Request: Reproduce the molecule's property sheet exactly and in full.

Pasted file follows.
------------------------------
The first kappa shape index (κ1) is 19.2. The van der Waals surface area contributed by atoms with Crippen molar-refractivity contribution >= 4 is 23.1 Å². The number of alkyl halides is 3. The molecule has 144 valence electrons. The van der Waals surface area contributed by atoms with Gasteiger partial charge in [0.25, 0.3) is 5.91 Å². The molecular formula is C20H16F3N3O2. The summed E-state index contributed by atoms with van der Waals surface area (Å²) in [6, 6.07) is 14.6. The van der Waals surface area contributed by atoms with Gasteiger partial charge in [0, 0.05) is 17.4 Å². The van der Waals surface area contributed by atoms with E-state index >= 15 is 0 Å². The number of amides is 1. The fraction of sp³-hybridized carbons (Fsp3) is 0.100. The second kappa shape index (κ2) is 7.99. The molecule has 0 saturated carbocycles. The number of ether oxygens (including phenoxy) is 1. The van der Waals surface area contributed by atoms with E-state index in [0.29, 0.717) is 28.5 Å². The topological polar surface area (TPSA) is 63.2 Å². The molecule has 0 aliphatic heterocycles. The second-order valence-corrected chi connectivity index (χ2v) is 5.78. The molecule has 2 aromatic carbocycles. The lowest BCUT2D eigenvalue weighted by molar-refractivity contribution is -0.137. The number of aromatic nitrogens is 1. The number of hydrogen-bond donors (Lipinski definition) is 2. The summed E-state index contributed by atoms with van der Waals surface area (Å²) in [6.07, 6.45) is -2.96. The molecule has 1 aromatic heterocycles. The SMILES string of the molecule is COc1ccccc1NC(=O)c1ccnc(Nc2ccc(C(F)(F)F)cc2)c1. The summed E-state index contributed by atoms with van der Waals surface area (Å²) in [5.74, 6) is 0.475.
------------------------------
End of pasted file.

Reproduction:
The first kappa shape index (κ1) is 19.2. The van der Waals surface area contributed by atoms with Crippen molar-refractivity contribution >= 4 is 23.1 Å². The number of alkyl halides is 3. The molecule has 144 valence electrons. The van der Waals surface area contributed by atoms with Gasteiger partial charge in [0.25, 0.3) is 5.91 Å². The molecular formula is C20H16F3N3O2. The summed E-state index contributed by atoms with van der Waals surface area (Å²) in [6, 6.07) is 14.6. The van der Waals surface area contributed by atoms with Gasteiger partial charge in [0, 0.05) is 17.4 Å². The van der Waals surface area contributed by atoms with E-state index >= 15 is 0 Å². The number of amides is 1. The fraction of sp³-hybridized carbons (Fsp3) is 0.100. The second kappa shape index (κ2) is 7.99. The molecule has 0 saturated carbocycles. The number of ether oxygens (including phenoxy) is 1. The van der Waals surface area contributed by atoms with E-state index in [0.29, 0.717) is 28.5 Å². The topological polar surface area (TPSA) is 63.2 Å². The molecule has 0 aliphatic heterocycles. The second-order valence-corrected chi connectivity index (χ2v) is 5.78. The molecule has 2 aromatic carbocycles. The lowest BCUT2D eigenvalue weighted by molar-refractivity contribution is -0.137. The number of aromatic nitrogens is 1. The number of hydrogen-bond donors (Lipinski definition) is 2. The summed E-state index contributed by atoms with van der Waals surface area (Å²) in [6.07, 6.45) is -2.96. The molecule has 1 aromatic heterocycles. The SMILES string of the molecule is COc1ccccc1NC(=O)c1ccnc(Nc2ccc(C(F)(F)F)cc2)c1. The summed E-state index contributed by atoms with van der Waals surface area (Å²) in [5.74, 6) is 0.475.